Dine Piece

Today, most people couldn’t tell a butter knife from a chainsaw, and despite possibly missing a few major limbs, don’t see a problem with the ignorance. But while you’re dragging your knuckles back to your mother’s cave, your other, more evolved peers are climbing social pyramids, one meal at a time.  Meeting over a meal is one thing that has remained a constant fixture in societies all over the world. You never hear of anyone attending a “business stroll in the park” and rarely do dates ever lack the notion of food, because the best way to get an impression of someone  is to sit down and share a meal with them.

So before you even consider bringing up some vague knowledge of the world of performance art (Which, by the way, an animated video featuring Waka Flocka Flame, Soulja Boy Slim, Gucci Mane, and OJ da Juiceman doesn’t count, good try though) at the dinner table, brush up on the kind of art you use every day, the too often overlooked art of simply, dining.

In dining etiquette, placement is everything. And just as that heap of steak and potatoes may seem like the center of your universe for the entire ten minutes it takes to shove it down, the dinner plate is the sun, of which everything else revolves around. Wrongly accused of being too complicated, when divided by what goes to the left of the plate and what goes to the right, the solar system that is dining placement is as simple as a second grade science project. (Note: Try thinking of utensil placement as corresponding with the order of courses, working from the outside inward towards the plate.)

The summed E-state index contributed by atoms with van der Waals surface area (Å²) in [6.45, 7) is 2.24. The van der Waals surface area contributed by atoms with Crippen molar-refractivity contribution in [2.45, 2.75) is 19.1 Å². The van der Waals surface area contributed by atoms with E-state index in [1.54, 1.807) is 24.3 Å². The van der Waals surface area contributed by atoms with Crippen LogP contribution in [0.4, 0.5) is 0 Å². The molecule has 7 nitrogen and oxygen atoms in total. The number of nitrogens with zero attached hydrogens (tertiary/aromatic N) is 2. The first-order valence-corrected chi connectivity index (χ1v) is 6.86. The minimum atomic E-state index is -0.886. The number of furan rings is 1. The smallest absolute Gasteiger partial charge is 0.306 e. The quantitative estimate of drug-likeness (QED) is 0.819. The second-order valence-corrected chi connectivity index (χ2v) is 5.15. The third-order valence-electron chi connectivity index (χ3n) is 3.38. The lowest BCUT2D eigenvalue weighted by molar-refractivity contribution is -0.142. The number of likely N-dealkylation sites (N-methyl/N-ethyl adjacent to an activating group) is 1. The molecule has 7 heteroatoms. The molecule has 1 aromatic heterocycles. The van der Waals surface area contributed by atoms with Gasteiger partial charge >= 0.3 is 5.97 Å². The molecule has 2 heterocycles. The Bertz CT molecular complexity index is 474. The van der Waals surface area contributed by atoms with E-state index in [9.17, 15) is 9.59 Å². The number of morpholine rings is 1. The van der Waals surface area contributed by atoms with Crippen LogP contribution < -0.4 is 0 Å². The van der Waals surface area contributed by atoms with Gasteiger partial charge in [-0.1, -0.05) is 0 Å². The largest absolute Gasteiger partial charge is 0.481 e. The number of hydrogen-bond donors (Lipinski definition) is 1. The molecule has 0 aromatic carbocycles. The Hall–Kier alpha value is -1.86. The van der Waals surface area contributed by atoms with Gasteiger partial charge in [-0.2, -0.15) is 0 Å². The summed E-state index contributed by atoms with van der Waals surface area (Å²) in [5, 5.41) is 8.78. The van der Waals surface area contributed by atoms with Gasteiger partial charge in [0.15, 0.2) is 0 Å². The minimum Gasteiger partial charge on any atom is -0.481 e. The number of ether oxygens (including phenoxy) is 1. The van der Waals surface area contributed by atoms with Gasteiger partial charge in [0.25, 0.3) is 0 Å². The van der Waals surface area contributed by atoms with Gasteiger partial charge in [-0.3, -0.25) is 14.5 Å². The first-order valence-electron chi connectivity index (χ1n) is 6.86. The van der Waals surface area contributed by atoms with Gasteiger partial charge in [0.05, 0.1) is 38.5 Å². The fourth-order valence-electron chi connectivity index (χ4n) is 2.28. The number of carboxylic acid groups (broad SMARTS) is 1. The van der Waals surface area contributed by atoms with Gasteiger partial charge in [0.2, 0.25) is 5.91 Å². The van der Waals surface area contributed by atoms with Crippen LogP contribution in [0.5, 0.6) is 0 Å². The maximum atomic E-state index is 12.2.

Taking it to the left side of the plate, lies the dinner fork and the salad fork, in that exact order, and that’s all there is to it. There isn’t much to the left side. We’re sure there will be some form of protest against the injustice of this somewhere in some bored, dominantly left-handed city of America.

On the right side, you have your knife (or steak knife, if the meal calls for one) right beside the plate. To the right of that lies the single most important utensil on the table, the dessert spoon (Well, that’s debatable, spoon or no spoon, try keeping us from a hot fudge sundae). The soup spoon rounds up the right side of the plate, lingering on the outskirts, like a 3rd wheel on an obviously 2-wheel date, generally not useful but there if need should arise. As far as beverages go, water and wine glasses should always be above the dinner plate.

Unfortunately, there is no allotted place for a set of grills or a 16 ounce pimp cup just yet, but we would suggest someplace by the soup spoon (Lord knows that soup spoon could use all the help it can get), or better yet, tucked away, very, very far into the back of a cabinet.  Fine dining is that simple, and sure there are more extravagant dining rules, but, these will get you thru the jigsaw puzzle in the form of utensils at the table.

Now that the “hard work” is done, you have to close the meal in good form like Mariano Rivera of N.Y. Yankees fame.  The universal sign for “I’m finished eating” is to cross your fork and knife on your plate in the form of an “X”.  Yes, we know you may have thought that reclining in your chair in the Homer Simpson position was enough, but make no mistake, for some of us that’s purely half-time.

So next time you throw Sunday dinner at your place or at a swanky restaurant on a first date, don’t be shy to flex the muscles of your newly heightened class and show off your dine piece, and don’t forget to tip (See Tip Drill).  Cheers.  U DEFINE SUCCESS